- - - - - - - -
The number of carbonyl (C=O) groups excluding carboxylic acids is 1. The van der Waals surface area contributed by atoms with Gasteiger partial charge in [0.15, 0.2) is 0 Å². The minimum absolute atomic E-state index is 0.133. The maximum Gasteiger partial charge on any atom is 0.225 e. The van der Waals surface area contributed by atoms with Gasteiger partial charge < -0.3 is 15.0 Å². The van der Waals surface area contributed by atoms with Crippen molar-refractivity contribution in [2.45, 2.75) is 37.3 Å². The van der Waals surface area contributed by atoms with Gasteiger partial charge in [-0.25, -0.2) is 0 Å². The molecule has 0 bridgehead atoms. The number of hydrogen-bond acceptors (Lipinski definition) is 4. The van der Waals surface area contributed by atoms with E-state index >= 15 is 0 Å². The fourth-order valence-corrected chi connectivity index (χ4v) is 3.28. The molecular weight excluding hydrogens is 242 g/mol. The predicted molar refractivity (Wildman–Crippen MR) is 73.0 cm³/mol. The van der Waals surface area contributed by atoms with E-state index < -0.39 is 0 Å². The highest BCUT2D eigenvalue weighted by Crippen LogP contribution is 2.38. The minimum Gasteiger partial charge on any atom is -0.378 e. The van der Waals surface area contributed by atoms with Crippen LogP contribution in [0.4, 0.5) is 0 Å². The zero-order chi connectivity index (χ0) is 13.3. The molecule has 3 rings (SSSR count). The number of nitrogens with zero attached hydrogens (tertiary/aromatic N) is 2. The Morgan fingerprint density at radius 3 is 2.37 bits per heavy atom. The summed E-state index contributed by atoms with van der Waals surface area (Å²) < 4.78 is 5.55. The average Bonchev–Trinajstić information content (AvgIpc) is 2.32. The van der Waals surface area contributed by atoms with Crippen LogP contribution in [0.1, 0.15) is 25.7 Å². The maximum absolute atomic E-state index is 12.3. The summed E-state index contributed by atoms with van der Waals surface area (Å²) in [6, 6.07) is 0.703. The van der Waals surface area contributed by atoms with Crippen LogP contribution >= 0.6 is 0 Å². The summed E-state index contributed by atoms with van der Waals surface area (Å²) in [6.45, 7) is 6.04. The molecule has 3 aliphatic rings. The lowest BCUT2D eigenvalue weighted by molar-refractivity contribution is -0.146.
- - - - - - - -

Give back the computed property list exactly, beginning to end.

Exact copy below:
The number of carbonyl (C=O) groups excluding carboxylic acids is 1. The van der Waals surface area contributed by atoms with Gasteiger partial charge in [0.15, 0.2) is 0 Å². The minimum absolute atomic E-state index is 0.133. The maximum Gasteiger partial charge on any atom is 0.225 e. The van der Waals surface area contributed by atoms with Gasteiger partial charge < -0.3 is 15.0 Å². The van der Waals surface area contributed by atoms with Crippen molar-refractivity contribution in [2.45, 2.75) is 37.3 Å². The van der Waals surface area contributed by atoms with Gasteiger partial charge in [-0.25, -0.2) is 0 Å². The molecule has 0 bridgehead atoms. The number of hydrogen-bond acceptors (Lipinski definition) is 4. The van der Waals surface area contributed by atoms with E-state index >= 15 is 0 Å². The fourth-order valence-corrected chi connectivity index (χ4v) is 3.28. The molecular weight excluding hydrogens is 242 g/mol. The predicted molar refractivity (Wildman–Crippen MR) is 73.0 cm³/mol. The van der Waals surface area contributed by atoms with E-state index < -0.39 is 0 Å². The highest BCUT2D eigenvalue weighted by Crippen LogP contribution is 2.38. The minimum Gasteiger partial charge on any atom is -0.378 e. The van der Waals surface area contributed by atoms with Crippen LogP contribution in [0.4, 0.5) is 0 Å². The zero-order chi connectivity index (χ0) is 13.3. The molecule has 3 rings (SSSR count). The number of nitrogens with zero attached hydrogens (tertiary/aromatic N) is 2. The Morgan fingerprint density at radius 3 is 2.37 bits per heavy atom. The summed E-state index contributed by atoms with van der Waals surface area (Å²) < 4.78 is 5.55. The average Bonchev–Trinajstić information content (AvgIpc) is 2.32. The van der Waals surface area contributed by atoms with Crippen LogP contribution in [0.1, 0.15) is 25.7 Å². The maximum absolute atomic E-state index is 12.3. The summed E-state index contributed by atoms with van der Waals surface area (Å²) in [6, 6.07) is 0.703. The van der Waals surface area contributed by atoms with Crippen LogP contribution >= 0.6 is 0 Å². The summed E-state index contributed by atoms with van der Waals surface area (Å²) in [6.45, 7) is 6.04. The molecule has 3 aliphatic rings. The lowest BCUT2D eigenvalue weighted by molar-refractivity contribution is -0.146.